When it comes to delivering training, my preference to use a social constructivist approach is based on my belief that everyone has something to contribute and that I am not necessarily the expert, or the only expert about a topic. I like to harness the ‘resources’ of other people’s expertise in my teaching. I feel that people generally gain more satisfaction and active learning from participation than absorption. This feeling is supported by years spent delivering training and getting feedback; being involved in their own learning has been very gratifying for many teachers. (There are also many comments from these teachers that their students don’t care to be active learners. They just want to be fed the answers. That idea is for another blog post.)
I came across an interesting piece of research via a New Yorker article called “Why facts don’t change our minds”. Two professors, Sloman and Fernbach, found that “when it comes to new technologies, incomplete understanding is empowering.” Our incomplete knowledge about stuff actually helps to protect us as a group. We use a “division of cognitive labour” to help us make progress; if we all spent time working out how to programme the web before we used it, we wouldn’t have gotten very far. The ability to accept someone else’s thinking or outputs and to use it stops us from being in the dark ages. This is where people are willing to accept being trained or mentored by others they trust (The idea of social capital to be discussed in yet another blog post :-)). They essentially piggyback on others to get a step up. There is no point reinventing the wheel; just use the knowledge others can provide. Luckily for us as trainers, this behaviour means we have many attendees in our upcoming webinar on ‘Online learning: What works?’. This is part of the Future Teacher 3.0 series of webinars that you are welcome to join.
This trait can also work against us as people can have strong feelings about things they don’t understand, and talking to others with similar feelings can reinforce misconceptions. Many of my fellow trainers have encountered naysayers in our groups, or people who are so resistant to new ideas they are practically ‘dismantling the wheel’. This can also be dangerous in a community of knowledge where misconceptions can be spread like wildfire due to ‘confirmation bias’. Sloman and Fernback suggest that to counter such aggressive ignorance, people should be challenged to explain their thinking based on facts and research. I remember a teacher who proclaimed that using technology didn’t work since there was no improvement in his classes. This teacher had simply brought laptops into the class, but did nothing more. He didn’t redesign his learning activities to take advantage of the affordances of the technology. This is why we are approaching the topic of online learning ‘from the ground up’ by looking at strategies for designing active learning, rather than describing how to use online tools. We’ll be looking at ‘visible learning’ and ‘effect sizes’, a concept researched by John Hattie and I hope to have time to introduce Puentedura’s SAMR model. The latter has been criticised for not being based on empirical research, but some tools are useful despite not knowing their pedigree ;-). If it helps a teacher to evaluate their approach to learning activity design and to make a difference to the learner, a blunt instrument is better than no instrument at all.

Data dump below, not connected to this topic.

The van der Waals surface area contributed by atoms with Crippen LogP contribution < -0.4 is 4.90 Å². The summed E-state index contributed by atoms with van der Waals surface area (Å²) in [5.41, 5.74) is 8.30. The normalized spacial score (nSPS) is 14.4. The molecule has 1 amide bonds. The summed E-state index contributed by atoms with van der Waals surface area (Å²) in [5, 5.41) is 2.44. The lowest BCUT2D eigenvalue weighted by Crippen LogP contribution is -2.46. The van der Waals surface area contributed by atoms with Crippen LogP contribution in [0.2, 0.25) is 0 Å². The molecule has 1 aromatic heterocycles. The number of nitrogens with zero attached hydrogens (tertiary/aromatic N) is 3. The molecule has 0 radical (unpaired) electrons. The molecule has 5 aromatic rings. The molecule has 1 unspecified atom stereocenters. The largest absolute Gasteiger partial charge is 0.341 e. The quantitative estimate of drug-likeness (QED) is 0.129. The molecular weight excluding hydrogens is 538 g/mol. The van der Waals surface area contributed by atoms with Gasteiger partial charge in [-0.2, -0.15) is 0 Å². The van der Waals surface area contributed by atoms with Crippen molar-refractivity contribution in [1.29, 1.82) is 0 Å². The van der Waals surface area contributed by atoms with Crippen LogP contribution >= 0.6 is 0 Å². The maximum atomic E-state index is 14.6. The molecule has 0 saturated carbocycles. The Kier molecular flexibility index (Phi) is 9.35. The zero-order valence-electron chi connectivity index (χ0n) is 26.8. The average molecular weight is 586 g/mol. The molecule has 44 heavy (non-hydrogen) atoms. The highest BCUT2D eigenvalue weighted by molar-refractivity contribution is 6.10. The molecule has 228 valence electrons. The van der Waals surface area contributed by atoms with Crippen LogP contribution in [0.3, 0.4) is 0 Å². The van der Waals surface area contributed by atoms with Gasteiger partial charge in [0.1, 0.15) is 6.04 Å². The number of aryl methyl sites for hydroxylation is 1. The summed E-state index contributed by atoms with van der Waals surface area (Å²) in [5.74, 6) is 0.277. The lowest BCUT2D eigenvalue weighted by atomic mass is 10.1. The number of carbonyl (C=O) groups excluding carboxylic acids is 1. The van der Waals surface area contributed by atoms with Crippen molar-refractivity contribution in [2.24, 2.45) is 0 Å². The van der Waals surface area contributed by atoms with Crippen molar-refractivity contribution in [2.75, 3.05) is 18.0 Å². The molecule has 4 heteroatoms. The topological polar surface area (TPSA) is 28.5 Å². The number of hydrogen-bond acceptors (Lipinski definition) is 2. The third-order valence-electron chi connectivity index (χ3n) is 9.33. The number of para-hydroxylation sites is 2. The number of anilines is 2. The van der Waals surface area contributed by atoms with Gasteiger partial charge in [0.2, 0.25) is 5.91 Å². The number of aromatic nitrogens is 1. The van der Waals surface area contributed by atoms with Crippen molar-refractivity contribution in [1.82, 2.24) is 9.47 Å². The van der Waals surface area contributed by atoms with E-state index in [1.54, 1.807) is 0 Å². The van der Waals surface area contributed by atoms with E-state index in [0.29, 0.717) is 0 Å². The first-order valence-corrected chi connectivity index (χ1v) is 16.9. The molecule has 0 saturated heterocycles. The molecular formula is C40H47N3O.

This brings us full circle to the idea of using a social constructivist approach to the upcoming webinar. Much as I would like to have lots of discussion and chat over a ‘presentation-style’ webinar, the numbers attending mean that this is going to start off more like an interactive lecture, than a small-group discussion. That’s not necessarily a bad thing; there are possibly some threshold concepts we need to communicate before people can have a reasonable discussion. Rather than continuing on my preferred ‘teaching style’, I am going to practice what we preach and consider the best alignment of practice with the optimum learning gains we can achieve. My co-presenter, Alistair McNaught, and I look forward to seeing you online on March 31. Future sessions will also feature my esteemed colleague, Ron Mitchell.